Is Chocolate as Addictive as Heroin?
Eating chocolate releases the same chemicals in the brain as highly addictive opiates, a new study finds.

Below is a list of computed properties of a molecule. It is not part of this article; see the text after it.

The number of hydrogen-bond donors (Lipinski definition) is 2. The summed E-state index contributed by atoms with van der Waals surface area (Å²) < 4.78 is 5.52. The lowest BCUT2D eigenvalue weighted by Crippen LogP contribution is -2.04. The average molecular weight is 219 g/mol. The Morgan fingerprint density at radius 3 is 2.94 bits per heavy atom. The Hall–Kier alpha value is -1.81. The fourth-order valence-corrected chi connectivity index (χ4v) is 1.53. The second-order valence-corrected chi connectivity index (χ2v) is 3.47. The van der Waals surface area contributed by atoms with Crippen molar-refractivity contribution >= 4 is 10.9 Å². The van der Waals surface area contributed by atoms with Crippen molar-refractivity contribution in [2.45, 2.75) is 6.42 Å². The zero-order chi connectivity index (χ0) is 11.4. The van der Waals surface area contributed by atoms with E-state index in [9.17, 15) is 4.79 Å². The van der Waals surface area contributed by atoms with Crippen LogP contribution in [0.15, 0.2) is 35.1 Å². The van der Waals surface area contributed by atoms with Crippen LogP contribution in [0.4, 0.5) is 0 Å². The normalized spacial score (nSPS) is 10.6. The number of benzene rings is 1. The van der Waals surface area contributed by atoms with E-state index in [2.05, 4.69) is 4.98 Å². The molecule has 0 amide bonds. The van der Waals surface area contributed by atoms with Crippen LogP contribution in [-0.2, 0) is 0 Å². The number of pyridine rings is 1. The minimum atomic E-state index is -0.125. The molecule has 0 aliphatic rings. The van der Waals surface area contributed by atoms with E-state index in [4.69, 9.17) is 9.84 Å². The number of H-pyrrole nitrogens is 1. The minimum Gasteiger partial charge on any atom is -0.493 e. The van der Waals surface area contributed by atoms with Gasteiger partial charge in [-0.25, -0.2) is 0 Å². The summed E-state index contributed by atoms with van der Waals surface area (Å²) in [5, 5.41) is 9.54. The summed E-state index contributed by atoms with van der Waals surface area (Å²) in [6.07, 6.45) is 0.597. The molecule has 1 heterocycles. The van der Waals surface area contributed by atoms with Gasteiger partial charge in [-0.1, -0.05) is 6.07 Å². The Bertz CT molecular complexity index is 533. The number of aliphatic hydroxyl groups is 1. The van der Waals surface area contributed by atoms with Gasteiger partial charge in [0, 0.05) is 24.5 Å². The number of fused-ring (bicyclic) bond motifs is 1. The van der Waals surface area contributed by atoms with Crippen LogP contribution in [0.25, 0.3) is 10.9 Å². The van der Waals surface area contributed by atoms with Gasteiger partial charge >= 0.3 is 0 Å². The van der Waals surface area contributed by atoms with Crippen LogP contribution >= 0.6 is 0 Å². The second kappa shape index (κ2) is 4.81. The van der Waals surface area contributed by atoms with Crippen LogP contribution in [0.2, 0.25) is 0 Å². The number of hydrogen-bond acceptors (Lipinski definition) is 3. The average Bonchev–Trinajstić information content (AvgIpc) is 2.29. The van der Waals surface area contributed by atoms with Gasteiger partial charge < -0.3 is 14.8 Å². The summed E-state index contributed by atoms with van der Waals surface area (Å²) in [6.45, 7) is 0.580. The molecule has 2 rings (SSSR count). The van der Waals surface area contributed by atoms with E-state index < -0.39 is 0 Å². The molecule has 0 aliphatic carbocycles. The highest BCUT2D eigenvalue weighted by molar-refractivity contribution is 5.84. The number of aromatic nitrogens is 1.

If an insatiable appetite for chocolate has you ravaging your nearest vending machine, you may be experiencing an addictive cycle similar to that of an opiate addict. A study conducted at the University of Michigan by a neuroscience student Alexandra DiFeliceantonio found that eating chocolate locks the brain into a cycle of “addiction, joy, and despair” similar to drug addiction. The researchers examined rats that were given M&M's, and found that they produced enkephalin—a naturally occurring opioid-receptor binding compound in the brain that is also released by addictive drugs such as morphine and heroin. Following that, researchers gave the rats a painless opioid-stimulating drug injection in their brain, and found that the rats ate double the amount of M&M's after the injection. “The same brain area we tested here is active when obese people see foods and when drug addicts see drug scenes,” DiFeliceantonio says. “So it seems likely that our enkephalin findings in rats mean that this neurotransmitter may drive some forms of overconsumption and addiction in people.” The researchers believe the findings may explain why some people cannot put down a bag of chocolate or candy bar after one serving. DiFeliceantonio writes: “Finding the brain mechanisms for overconsumption is a step towards designing better biological-based treatments for obesity and binge eating disorders.”